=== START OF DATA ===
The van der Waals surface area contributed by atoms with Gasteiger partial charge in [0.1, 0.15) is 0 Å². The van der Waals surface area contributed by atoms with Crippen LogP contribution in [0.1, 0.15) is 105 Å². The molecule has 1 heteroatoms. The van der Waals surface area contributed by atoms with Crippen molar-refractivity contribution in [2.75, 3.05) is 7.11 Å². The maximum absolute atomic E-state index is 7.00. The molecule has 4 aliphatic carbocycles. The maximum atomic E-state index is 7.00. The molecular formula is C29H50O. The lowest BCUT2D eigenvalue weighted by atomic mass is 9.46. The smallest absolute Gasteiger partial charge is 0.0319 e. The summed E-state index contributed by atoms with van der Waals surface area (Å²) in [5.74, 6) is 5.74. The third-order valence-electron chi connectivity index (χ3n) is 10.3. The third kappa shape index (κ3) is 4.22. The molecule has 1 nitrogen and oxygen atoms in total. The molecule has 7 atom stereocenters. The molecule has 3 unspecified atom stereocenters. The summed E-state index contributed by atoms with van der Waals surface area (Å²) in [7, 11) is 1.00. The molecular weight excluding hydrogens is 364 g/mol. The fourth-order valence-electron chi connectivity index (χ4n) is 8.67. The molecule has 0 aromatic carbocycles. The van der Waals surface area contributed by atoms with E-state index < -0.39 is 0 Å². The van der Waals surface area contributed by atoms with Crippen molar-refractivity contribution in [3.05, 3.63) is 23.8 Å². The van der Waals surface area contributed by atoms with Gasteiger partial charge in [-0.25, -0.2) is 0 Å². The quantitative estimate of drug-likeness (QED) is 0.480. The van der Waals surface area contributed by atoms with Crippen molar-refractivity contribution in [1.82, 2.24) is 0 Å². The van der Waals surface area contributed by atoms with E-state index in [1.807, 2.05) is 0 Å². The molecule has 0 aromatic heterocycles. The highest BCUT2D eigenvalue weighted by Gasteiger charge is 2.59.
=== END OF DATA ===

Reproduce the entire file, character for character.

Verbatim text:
The van der Waals surface area contributed by atoms with Gasteiger partial charge in [0.1, 0.15) is 0 Å². The van der Waals surface area contributed by atoms with Crippen LogP contribution in [0.1, 0.15) is 105 Å². The molecule has 1 heteroatoms. The van der Waals surface area contributed by atoms with Crippen molar-refractivity contribution in [2.75, 3.05) is 7.11 Å². The maximum absolute atomic E-state index is 7.00. The molecule has 4 aliphatic carbocycles. The maximum atomic E-state index is 7.00. The molecular formula is C29H50O. The lowest BCUT2D eigenvalue weighted by atomic mass is 9.46. The smallest absolute Gasteiger partial charge is 0.0319 e. The summed E-state index contributed by atoms with van der Waals surface area (Å²) in [5.74, 6) is 5.74. The third-order valence-electron chi connectivity index (χ3n) is 10.3. The third kappa shape index (κ3) is 4.22. The molecule has 1 nitrogen and oxygen atoms in total. The molecule has 7 atom stereocenters. The molecule has 3 unspecified atom stereocenters. The summed E-state index contributed by atoms with van der Waals surface area (Å²) in [7, 11) is 1.00. The molecular weight excluding hydrogens is 364 g/mol. The fourth-order valence-electron chi connectivity index (χ4n) is 8.67. The molecule has 0 aromatic carbocycles. The van der Waals surface area contributed by atoms with E-state index < -0.39 is 0 Å². The van der Waals surface area contributed by atoms with Crippen molar-refractivity contribution in [3.05, 3.63) is 23.8 Å². The van der Waals surface area contributed by atoms with Gasteiger partial charge in [-0.25, -0.2) is 0 Å². The quantitative estimate of drug-likeness (QED) is 0.480. The van der Waals surface area contributed by atoms with Crippen molar-refractivity contribution in [1.82, 2.24) is 0 Å². The van der Waals surface area contributed by atoms with E-state index in [1.807, 2.05) is 0 Å². The molecule has 0 aromatic heterocycles. The highest BCUT2D eigenvalue weighted by Gasteiger charge is 2.59.